A systematic approach to MDN documentation?

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Note: This blog post started as a rant about MDN which is sadly not very useful for add-on authors way too often. I tried to reformulate it in a neutral way. The point definitely isn’t blaming the people working hard on keeping that documentation up to date.

MDN has some great content. However, as far as extension development goes, maybe somewhat less content and more structure/quality would be beneficial. Yes, there are a few well-written overview articles. But quite frankly, I’ve seen them for the first time today — because most of the time I’ll get to MDN via a search engine. And if you take this route, there is a good chance to hit an article that pre-dates Firefox 4.0.

Don’t believe me? Try searching for a guide to write XPCOM components. You are bound to hit this book written more than a decade ago. Not only is it horribly outdated, it explains how one would create such a component in C++ — something that is completely impracticable for extensions in current Firefox versions.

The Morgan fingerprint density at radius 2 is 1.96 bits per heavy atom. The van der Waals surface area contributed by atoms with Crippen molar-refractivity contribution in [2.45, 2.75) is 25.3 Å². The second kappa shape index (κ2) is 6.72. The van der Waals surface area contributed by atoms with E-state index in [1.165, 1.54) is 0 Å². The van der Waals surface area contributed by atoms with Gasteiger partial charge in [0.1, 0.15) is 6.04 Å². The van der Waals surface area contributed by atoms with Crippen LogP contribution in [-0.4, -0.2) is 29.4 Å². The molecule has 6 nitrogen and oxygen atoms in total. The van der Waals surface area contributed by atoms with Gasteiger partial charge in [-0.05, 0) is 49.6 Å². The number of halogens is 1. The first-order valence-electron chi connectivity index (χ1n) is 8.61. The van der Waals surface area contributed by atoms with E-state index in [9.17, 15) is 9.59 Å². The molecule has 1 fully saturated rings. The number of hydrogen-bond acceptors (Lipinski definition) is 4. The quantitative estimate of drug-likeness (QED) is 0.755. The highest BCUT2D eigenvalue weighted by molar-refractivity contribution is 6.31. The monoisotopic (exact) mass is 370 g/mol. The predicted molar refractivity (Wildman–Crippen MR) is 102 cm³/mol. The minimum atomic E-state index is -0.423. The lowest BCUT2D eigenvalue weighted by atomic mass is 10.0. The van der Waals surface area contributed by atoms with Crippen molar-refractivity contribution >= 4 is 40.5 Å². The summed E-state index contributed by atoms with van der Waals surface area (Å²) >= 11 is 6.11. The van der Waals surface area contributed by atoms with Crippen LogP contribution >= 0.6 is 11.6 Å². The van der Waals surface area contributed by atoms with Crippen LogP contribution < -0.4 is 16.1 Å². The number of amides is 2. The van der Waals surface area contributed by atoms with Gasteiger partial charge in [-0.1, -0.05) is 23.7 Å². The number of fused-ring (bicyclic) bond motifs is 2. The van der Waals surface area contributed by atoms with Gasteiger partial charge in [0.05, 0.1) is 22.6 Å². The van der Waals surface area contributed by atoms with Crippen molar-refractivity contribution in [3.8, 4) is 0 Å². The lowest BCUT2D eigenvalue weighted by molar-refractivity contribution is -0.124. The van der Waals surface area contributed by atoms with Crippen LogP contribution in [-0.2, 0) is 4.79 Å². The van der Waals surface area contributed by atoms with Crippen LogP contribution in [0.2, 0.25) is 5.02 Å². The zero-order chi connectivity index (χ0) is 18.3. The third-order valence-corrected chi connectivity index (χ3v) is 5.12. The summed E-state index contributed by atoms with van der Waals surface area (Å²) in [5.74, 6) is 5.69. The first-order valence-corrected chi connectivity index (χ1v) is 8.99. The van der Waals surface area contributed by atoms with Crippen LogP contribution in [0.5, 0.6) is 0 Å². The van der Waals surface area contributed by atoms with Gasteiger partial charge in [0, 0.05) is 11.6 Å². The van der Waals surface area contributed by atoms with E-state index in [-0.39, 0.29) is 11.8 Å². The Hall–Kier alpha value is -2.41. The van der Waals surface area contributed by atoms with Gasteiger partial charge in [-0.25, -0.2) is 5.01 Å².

The next search hit is only marginally better. The examples here have been somewhat updated to work in recent Firefox versions. It starts by sending people to an extension which is compatible with Firefox 3.0. It then explains the scary details of defining your own interface — yet most developers simply want to implement an existing interface. And as if the original document wasn’t already crappy enough, somebody also added instructions on integrating the whole thing into the Mozilla build system — all that before the actually relevant stuff of course. You might also end up in this troubleshooting guide which used to be pretty helpful — five years ago.

In fact, XPCOM Changes in Gecko 2.0 seems to be the only piece of documentation with a complete explanation, starting with the code of the component itself and ending with the way it is registered via chrome.manifest. Not that this document is comprehensible, being primarily a list of changes. And of course, that’s a place where nobody will come looking.

Another example: JavaScript Debugger API. The old API (ugly but well-documented) has been removed from Firefox, taking a look at the new one is overdue. There is an easy to find JS Debugger API Guide, linking to a seemingly complete JS Debugger API Reference. Great, right? But it is incomplete and outdated. In particular, the most important piece of information for extensions is missing: how do I find the existing global objects?